Our Greatest Threat to Democracy

In light of the events on Capital Hill, and the wider lockdown implications in the UK, I started working on writing a brief post about democracy, the freedom of speech and the Biblical view. As I started to read around the issue it soon became evident that I felt more and more unqualified to write about things I really don’t know much about. So, forgive me if I miss some things here but I do want to comment on some thing that the news has been reporting recently and some things I’ve read on the web and twitter.

The first issue is what happened on Capital Hill. Extraorinary scenes and we do well to strongly oppose whoever was responsible (more on that later). However, I’m not going to write about that, but what the news and social media reported at the time.

Reuters News agency rightly reported that a photograph that was being widely shared on social media was fake and had been digitally altered to make it look like Antifa (the white supremacist group) had take responsibility for the events on Capital Hill. Here’s the photo:











You can’t believe everything you see on social media. This was not reported by CNN but instead CNN reported that they were “pro-Trump rioters”. However, the big story of course was that US President Donald Trump seem (at least) to encourage this behaviour in a speech that he gave before the events tool place. Again we would probably all agree that someone in his position, with his responsibility,  seemingly promoting the storming of one of the highest government buildings in the country could be seen as promoting a coup. Even if we were to argue that his words were misplaced, we’d still all agree that the President of USA should go out of his way to ensure his words are clear and all for peaceful protest. Still, this was enough for Twitter CEO Jack Dorsey to pull the plug on the presidents twitter account. About this event, biblical cultural commentator David Robertson of the WeeFlea.com wrote:

In reality, the whole thing was more farce than revolution. This was no attempted coup. President Trump behaved in an appalling manner, hyping up his more eccentric conspiratorial supporters, with the result that some of them went beyond all decent norms, people were killed, and America was made a laughing stock. He should be held to account for his behaviour.

What he says next is cruicial to the debate

Despite all this though, Trump isn’t actually the greatest threat to democracy. Indeed the reaction to the event is a far greater threat to democracy than the event itself. And that is something that should greatly concern the Church, because we will inevitably be caught up in the backlash


The issue? The powerful corporations decided to mute the debate. Should Trump be held accountable? Yes. Should Pence have removed him from office? In my opinion, yes. Should he be allowed to continue his diatribe on Twitter? Again, in my opinion yes. Why? Because the best way to move a debate forward is to allow the debate.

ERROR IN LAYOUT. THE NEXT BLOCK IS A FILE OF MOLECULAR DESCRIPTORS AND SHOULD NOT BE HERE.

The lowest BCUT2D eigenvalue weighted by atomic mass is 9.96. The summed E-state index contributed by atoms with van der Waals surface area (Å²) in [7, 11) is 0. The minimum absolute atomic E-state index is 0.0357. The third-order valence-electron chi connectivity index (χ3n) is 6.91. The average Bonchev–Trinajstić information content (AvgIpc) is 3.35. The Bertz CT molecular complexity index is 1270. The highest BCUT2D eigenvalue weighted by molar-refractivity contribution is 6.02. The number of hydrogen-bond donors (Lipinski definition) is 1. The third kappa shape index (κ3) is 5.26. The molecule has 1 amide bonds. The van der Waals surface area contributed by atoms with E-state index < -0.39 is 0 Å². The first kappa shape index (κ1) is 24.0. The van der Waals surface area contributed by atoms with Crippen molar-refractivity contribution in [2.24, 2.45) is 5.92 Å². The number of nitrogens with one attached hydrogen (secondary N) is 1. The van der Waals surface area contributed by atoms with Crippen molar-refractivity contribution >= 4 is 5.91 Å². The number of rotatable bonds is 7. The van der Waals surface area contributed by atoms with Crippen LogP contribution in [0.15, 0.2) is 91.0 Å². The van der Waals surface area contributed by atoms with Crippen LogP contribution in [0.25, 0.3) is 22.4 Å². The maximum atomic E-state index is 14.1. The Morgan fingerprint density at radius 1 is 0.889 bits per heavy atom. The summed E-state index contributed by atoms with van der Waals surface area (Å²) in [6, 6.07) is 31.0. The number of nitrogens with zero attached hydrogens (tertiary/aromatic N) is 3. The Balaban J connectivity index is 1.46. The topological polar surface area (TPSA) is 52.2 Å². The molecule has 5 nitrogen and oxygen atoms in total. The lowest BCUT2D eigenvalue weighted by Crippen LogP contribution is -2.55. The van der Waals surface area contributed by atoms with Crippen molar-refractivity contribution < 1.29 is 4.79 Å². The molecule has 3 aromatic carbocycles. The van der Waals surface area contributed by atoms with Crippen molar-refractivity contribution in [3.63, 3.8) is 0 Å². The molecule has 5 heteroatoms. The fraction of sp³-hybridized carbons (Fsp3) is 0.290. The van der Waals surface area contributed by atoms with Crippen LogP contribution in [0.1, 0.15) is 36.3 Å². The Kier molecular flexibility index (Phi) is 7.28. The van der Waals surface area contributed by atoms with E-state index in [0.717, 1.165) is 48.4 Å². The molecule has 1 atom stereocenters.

What does the Bible command us to do when faced with differing opinions? Paul wrote in Romans 14:1 to not “quarrel over opinions”. He was fearful that the Galatian church had become enemies because of the debate (Galatians 4:16) but in his letter to young Timothy he pleased with him to continue the dialogue (2 Tim 2:24-26). As Christians we are not called to silence those with whom we disagree but to do what Jesus and Paul did and reason with them (Luke 2:39-52), Acts 17:2) all the while keeping our speech pure (Eph 4:29, Col 4:6).

Many people cheered a few year ago when stricter rules were applied to Imams who were preaching a more extreme version of Islam that could encourage their followers to commit crimes. Was that right? I think that anyone who encourages others to commit crimes needs to feel the weight of the law – not the weight of social media bans and being cancelled. If there is a case to answer fo President Trump or Franklin Graham – let them be arrested and tried. This is democracy. The silencing by large corporations on the basis of disaggreement should be condemned.

This issue of course is impacting Christianity. An example I just cited was the cancelling of Franklin Graham’s UK tour by the venues he was due to appear at. The reason for the cancellation are actually irrelevant and even though Pink News called him a “hate preacher” and the events “anti LGBT+” there is very little evidence, if any, that he falls into the same category as Anjem Choudary.

The concern is this: social media (fake news, digitally altered video, cancel culture) is allowing unelected individuals to dictate ethics and morality and what might be accepted today, might not be acceptable tomorrow. Indeed, British philosopher Peter Hitchens argues this case at the Oxford Union which well worth you time and effort to watch:


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